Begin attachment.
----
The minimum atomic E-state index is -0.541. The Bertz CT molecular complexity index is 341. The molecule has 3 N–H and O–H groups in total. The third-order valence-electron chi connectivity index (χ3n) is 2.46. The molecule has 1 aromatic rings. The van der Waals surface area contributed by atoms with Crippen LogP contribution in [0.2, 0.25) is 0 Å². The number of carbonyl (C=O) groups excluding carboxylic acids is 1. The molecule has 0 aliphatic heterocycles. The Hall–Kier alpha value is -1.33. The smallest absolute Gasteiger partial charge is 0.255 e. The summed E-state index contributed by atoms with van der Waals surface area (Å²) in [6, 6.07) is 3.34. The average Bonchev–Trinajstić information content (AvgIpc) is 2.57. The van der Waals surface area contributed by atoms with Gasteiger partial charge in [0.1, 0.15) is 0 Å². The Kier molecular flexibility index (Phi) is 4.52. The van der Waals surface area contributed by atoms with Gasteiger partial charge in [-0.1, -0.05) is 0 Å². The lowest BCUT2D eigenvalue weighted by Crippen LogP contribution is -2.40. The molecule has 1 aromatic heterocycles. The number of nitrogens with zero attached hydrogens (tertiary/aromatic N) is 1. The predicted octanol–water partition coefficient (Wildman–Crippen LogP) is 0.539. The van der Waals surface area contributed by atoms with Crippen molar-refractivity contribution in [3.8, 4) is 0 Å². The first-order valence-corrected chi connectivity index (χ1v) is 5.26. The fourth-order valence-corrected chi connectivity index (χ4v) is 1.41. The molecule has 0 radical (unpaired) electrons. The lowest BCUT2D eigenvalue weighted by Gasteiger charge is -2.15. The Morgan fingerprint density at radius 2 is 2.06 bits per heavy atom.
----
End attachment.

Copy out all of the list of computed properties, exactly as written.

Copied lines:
The minimum atomic E-state index is -0.541. The Bertz CT molecular complexity index is 341. The molecule has 3 N–H and O–H groups in total. The third-order valence-electron chi connectivity index (χ3n) is 2.46. The molecule has 1 aromatic rings. The van der Waals surface area contributed by atoms with Crippen LogP contribution in [0.2, 0.25) is 0 Å². The number of carbonyl (C=O) groups excluding carboxylic acids is 1. The molecule has 0 aliphatic heterocycles. The Hall–Kier alpha value is -1.33. The smallest absolute Gasteiger partial charge is 0.255 e. The summed E-state index contributed by atoms with van der Waals surface area (Å²) in [6, 6.07) is 3.34. The average Bonchev–Trinajstić information content (AvgIpc) is 2.57. The van der Waals surface area contributed by atoms with Gasteiger partial charge in [0.1, 0.15) is 0 Å². The Kier molecular flexibility index (Phi) is 4.52. The van der Waals surface area contributed by atoms with Gasteiger partial charge in [-0.1, -0.05) is 0 Å². The lowest BCUT2D eigenvalue weighted by Crippen LogP contribution is -2.40. The molecule has 1 aromatic heterocycles. The number of nitrogens with zero attached hydrogens (tertiary/aromatic N) is 1. The predicted octanol–water partition coefficient (Wildman–Crippen LogP) is 0.539. The van der Waals surface area contributed by atoms with Crippen molar-refractivity contribution in [3.8, 4) is 0 Å². The first-order valence-corrected chi connectivity index (χ1v) is 5.26. The fourth-order valence-corrected chi connectivity index (χ4v) is 1.41. The molecule has 0 radical (unpaired) electrons. The lowest BCUT2D eigenvalue weighted by Gasteiger charge is -2.15. The Morgan fingerprint density at radius 2 is 2.06 bits per heavy atom.